When Tóibín walked the border the air was still tense. Now a lot of golf is being played and it’s a nice place to be a cow. In people’s lives now the border is a shadow: it’s crossed for shopping, for school, for selling. No-one wants it to become a frontier again. What everyone wants is for the leaders in London, Brussels, Dublin and Belfast to manage Brexit while preserving the peace and allowing the economy to flourish. They’ve got 2 years.

Kill Your Darlings #26 July 2016

A little over one hundred years ago, in 1914 on a summer’s day in January, Sir Arthur Quiller Couch* gave a lecture at Cambridge University entitled On Style in an attempt to rail against superfluous ornamentation in literary works. The transcript was included in chapter 12 of his 1916 volume On the Art of Writing, in which he wrote,

“Whenever you feel an impulse to perpetrate a piece of exceptionally fine writing, obey it—whole-heartedly—and delete it before sending your manuscript to press. Murder your darlings.”

In other words, be prepared to delete your most cherished bit for the greater good of the whole work. Be subjective! Be ruthless!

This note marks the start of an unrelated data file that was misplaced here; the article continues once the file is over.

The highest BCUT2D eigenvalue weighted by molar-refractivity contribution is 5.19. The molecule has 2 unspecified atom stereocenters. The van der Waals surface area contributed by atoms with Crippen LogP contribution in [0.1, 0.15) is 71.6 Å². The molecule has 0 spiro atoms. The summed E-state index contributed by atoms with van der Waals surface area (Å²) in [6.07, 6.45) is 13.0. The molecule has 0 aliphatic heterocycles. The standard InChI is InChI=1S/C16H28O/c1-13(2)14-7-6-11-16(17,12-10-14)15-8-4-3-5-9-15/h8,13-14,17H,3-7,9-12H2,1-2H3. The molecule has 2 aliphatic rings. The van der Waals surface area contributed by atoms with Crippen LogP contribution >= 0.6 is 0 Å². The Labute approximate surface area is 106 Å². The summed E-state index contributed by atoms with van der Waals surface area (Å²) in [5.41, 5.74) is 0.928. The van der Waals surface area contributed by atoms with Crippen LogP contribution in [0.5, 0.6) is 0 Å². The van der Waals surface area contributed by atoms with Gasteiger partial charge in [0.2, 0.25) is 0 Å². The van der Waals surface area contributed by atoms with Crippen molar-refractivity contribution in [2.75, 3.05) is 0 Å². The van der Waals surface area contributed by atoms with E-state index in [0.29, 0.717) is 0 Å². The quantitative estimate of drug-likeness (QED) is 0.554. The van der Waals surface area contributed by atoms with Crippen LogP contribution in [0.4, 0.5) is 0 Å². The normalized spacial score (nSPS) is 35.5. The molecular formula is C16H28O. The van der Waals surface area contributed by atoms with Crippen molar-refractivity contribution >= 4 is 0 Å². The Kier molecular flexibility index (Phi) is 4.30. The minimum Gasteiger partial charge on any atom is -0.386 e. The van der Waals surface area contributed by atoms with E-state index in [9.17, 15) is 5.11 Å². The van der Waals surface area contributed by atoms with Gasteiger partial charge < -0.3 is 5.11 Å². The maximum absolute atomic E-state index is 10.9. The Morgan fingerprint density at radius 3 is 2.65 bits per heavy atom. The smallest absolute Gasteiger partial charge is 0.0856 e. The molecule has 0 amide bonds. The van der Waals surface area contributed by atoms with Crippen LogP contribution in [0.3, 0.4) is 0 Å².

William Faulkner, in a letter, misremembered the quote and wrote, ‘kill your darlings’ which was repeated by Stephen King in his On Writing (2000), “kill your darlings, kill your darlings, even when it breaks your egocentric little scribbler’s heart, kill your darlings” and so it is this version of the quote that is the name of this handsome Australian literary journal about ‘culture, commentary, politics and society’. As you can see the covers are very distinctive: cleverly and beautifully illustrated and designed by Guy Shield.

It was founded in Melbourne, Australia, in 2010 and its editors, Rebecca Starford and Hannah Kent, should be very proud of their creation, which looks more like a paperback than a magazine. Rebecca Starford is the author of the very well received memoir, Bad Behaviour (2015), and Hannah Kent’s debut novel Burial Rites (2013) was shortlisted for the Guardian First Book Award.

A highlight in this volume, #26, is Lian Low’s account of growing up and not coming out in Malaysia: The Famous Five in Kuala Lumpur. Low has a wonderful twist on language and coming across one of her little verbal gems is like finding a lolly in the bottom of a packet you thought was empty. She made me laugh.

Have you heard of slow reading? which, apparently, is taking the world by (a slow) storm. Jerath Head writes amusingly, The Space of Hours, about a reading group diligently reading collectively in Brisbane’s Avid Reader Bookshop and Café, James Joyce’s terrifyingly difficult Finnegans Wake; his last. The Wakeans meet regularly and labour over two or three pages of Joyce for two hours and predict that they will finish the book in 2039. Red wine and conviviality ease the pain and bring out the joy. I loved this piece.